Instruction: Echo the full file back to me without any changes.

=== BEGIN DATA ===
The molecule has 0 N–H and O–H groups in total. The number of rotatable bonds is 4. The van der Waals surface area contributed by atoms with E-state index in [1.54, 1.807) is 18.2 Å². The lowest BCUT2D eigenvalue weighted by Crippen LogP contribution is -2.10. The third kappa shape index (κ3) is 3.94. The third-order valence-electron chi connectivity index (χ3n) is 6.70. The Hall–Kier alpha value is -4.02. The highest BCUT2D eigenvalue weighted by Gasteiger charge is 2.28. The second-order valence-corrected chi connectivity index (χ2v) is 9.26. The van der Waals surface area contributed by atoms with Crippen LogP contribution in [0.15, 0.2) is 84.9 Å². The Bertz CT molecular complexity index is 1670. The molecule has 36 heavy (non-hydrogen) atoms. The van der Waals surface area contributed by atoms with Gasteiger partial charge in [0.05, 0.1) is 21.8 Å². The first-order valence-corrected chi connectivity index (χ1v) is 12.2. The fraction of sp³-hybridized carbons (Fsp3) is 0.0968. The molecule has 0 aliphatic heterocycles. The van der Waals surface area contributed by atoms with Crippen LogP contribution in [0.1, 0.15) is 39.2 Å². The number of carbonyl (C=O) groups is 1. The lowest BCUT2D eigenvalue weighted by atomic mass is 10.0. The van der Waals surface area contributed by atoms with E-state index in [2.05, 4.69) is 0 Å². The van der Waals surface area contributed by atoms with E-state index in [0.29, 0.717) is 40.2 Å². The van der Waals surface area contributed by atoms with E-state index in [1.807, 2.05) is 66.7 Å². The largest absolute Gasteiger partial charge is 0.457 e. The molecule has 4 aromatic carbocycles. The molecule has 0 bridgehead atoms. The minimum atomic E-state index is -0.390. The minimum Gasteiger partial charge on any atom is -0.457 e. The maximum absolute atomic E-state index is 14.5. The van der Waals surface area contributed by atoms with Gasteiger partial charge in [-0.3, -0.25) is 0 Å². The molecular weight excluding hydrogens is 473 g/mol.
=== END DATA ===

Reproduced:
The molecule has 0 N–H and O–H groups in total. The number of rotatable bonds is 4. The van der Waals surface area contributed by atoms with E-state index in [1.54, 1.807) is 18.2 Å². The lowest BCUT2D eigenvalue weighted by Crippen LogP contribution is -2.10. The third kappa shape index (κ3) is 3.94. The third-order valence-electron chi connectivity index (χ3n) is 6.70. The Hall–Kier alpha value is -4.02. The highest BCUT2D eigenvalue weighted by Gasteiger charge is 2.28. The second-order valence-corrected chi connectivity index (χ2v) is 9.26. The van der Waals surface area contributed by atoms with Crippen LogP contribution in [0.15, 0.2) is 84.9 Å². The Bertz CT molecular complexity index is 1670. The molecule has 36 heavy (non-hydrogen) atoms. The van der Waals surface area contributed by atoms with Gasteiger partial charge in [0.05, 0.1) is 21.8 Å². The first-order valence-corrected chi connectivity index (χ1v) is 12.2. The fraction of sp³-hybridized carbons (Fsp3) is 0.0968. The molecule has 0 aliphatic heterocycles. The van der Waals surface area contributed by atoms with Crippen LogP contribution in [0.1, 0.15) is 39.2 Å². The number of carbonyl (C=O) groups is 1. The lowest BCUT2D eigenvalue weighted by atomic mass is 10.0. The van der Waals surface area contributed by atoms with E-state index in [2.05, 4.69) is 0 Å². The van der Waals surface area contributed by atoms with E-state index in [0.29, 0.717) is 40.2 Å². The van der Waals surface area contributed by atoms with E-state index in [1.807, 2.05) is 66.7 Å². The largest absolute Gasteiger partial charge is 0.457 e. The molecule has 4 aromatic carbocycles. The molecule has 0 bridgehead atoms. The minimum atomic E-state index is -0.390. The minimum Gasteiger partial charge on any atom is -0.457 e. The maximum absolute atomic E-state index is 14.5. The van der Waals surface area contributed by atoms with Gasteiger partial charge in [-0.3, -0.25) is 0 Å². The molecular weight excluding hydrogens is 473 g/mol.